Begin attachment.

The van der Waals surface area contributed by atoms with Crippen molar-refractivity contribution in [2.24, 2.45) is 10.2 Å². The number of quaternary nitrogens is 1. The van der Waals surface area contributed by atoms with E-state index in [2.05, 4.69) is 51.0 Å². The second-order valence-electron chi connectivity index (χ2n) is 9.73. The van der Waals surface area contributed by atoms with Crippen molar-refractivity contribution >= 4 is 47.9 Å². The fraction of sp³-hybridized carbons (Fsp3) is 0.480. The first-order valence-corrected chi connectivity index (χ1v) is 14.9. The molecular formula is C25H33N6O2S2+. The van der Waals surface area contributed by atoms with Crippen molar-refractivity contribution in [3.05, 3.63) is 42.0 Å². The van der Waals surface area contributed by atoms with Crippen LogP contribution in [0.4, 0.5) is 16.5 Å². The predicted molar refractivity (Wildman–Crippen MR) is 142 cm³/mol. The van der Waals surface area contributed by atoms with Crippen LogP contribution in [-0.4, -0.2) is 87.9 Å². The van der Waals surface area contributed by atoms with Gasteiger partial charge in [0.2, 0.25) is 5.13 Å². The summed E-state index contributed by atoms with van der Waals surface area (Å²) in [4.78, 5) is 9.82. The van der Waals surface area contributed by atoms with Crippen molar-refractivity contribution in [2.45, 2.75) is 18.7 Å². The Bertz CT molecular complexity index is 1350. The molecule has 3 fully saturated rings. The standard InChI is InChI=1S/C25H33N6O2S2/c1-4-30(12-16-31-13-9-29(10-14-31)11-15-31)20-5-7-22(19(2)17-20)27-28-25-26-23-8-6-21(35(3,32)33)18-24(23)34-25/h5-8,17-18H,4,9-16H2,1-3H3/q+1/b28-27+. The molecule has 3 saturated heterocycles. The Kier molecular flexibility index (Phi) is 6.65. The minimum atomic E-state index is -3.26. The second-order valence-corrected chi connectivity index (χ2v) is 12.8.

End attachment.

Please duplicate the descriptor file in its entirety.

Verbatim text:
The van der Waals surface area contributed by atoms with Crippen molar-refractivity contribution in [2.24, 2.45) is 10.2 Å². The number of quaternary nitrogens is 1. The van der Waals surface area contributed by atoms with E-state index in [2.05, 4.69) is 51.0 Å². The second-order valence-electron chi connectivity index (χ2n) is 9.73. The van der Waals surface area contributed by atoms with Crippen molar-refractivity contribution >= 4 is 47.9 Å². The fraction of sp³-hybridized carbons (Fsp3) is 0.480. The first-order valence-corrected chi connectivity index (χ1v) is 14.9. The molecular formula is C25H33N6O2S2+. The van der Waals surface area contributed by atoms with Crippen molar-refractivity contribution in [3.05, 3.63) is 42.0 Å². The van der Waals surface area contributed by atoms with Crippen LogP contribution in [0.4, 0.5) is 16.5 Å². The predicted molar refractivity (Wildman–Crippen MR) is 142 cm³/mol. The van der Waals surface area contributed by atoms with Crippen LogP contribution in [-0.4, -0.2) is 87.9 Å². The van der Waals surface area contributed by atoms with Gasteiger partial charge in [0.2, 0.25) is 5.13 Å². The summed E-state index contributed by atoms with van der Waals surface area (Å²) in [4.78, 5) is 9.82. The van der Waals surface area contributed by atoms with Crippen molar-refractivity contribution in [2.45, 2.75) is 18.7 Å². The Bertz CT molecular complexity index is 1350. The molecule has 3 fully saturated rings. The standard InChI is InChI=1S/C25H33N6O2S2/c1-4-30(12-16-31-13-9-29(10-14-31)11-15-31)20-5-7-22(19(2)17-20)27-28-25-26-23-8-6-21(35(3,32)33)18-24(23)34-25/h5-8,17-18H,4,9-16H2,1-3H3/q+1/b28-27+. The molecule has 3 saturated heterocycles. The Kier molecular flexibility index (Phi) is 6.65. The minimum atomic E-state index is -3.26. The second-order valence-corrected chi connectivity index (χ2v) is 12.8.